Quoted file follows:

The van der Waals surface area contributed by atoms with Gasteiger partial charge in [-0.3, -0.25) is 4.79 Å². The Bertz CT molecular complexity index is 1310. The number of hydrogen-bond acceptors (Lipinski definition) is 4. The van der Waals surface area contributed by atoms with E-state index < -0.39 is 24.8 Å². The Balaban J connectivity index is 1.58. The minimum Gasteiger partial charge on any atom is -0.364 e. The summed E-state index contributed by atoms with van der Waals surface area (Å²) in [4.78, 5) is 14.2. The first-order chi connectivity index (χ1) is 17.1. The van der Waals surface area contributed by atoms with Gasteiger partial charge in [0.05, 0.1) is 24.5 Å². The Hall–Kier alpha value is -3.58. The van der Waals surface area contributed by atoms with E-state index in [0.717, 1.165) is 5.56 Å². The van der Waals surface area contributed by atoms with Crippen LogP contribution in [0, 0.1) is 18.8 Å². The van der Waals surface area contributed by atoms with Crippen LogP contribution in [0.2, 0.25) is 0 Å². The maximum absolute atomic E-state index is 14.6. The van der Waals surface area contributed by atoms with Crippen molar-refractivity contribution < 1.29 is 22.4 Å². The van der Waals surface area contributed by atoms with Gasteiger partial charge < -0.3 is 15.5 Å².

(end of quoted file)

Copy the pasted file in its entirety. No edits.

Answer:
The van der Waals surface area contributed by atoms with Gasteiger partial charge in [-0.3, -0.25) is 4.79 Å². The Bertz CT molecular complexity index is 1310. The number of hydrogen-bond acceptors (Lipinski definition) is 4. The van der Waals surface area contributed by atoms with E-state index < -0.39 is 24.8 Å². The Balaban J connectivity index is 1.58. The minimum Gasteiger partial charge on any atom is -0.364 e. The summed E-state index contributed by atoms with van der Waals surface area (Å²) in [4.78, 5) is 14.2. The first-order chi connectivity index (χ1) is 17.1. The van der Waals surface area contributed by atoms with Gasteiger partial charge in [0.05, 0.1) is 24.5 Å². The Hall–Kier alpha value is -3.58. The van der Waals surface area contributed by atoms with E-state index in [0.717, 1.165) is 5.56 Å². The van der Waals surface area contributed by atoms with Crippen LogP contribution in [0, 0.1) is 18.8 Å². The van der Waals surface area contributed by atoms with Crippen LogP contribution in [0.2, 0.25) is 0 Å². The maximum absolute atomic E-state index is 14.6. The van der Waals surface area contributed by atoms with Crippen molar-refractivity contribution < 1.29 is 22.4 Å². The van der Waals surface area contributed by atoms with Gasteiger partial charge < -0.3 is 15.5 Å².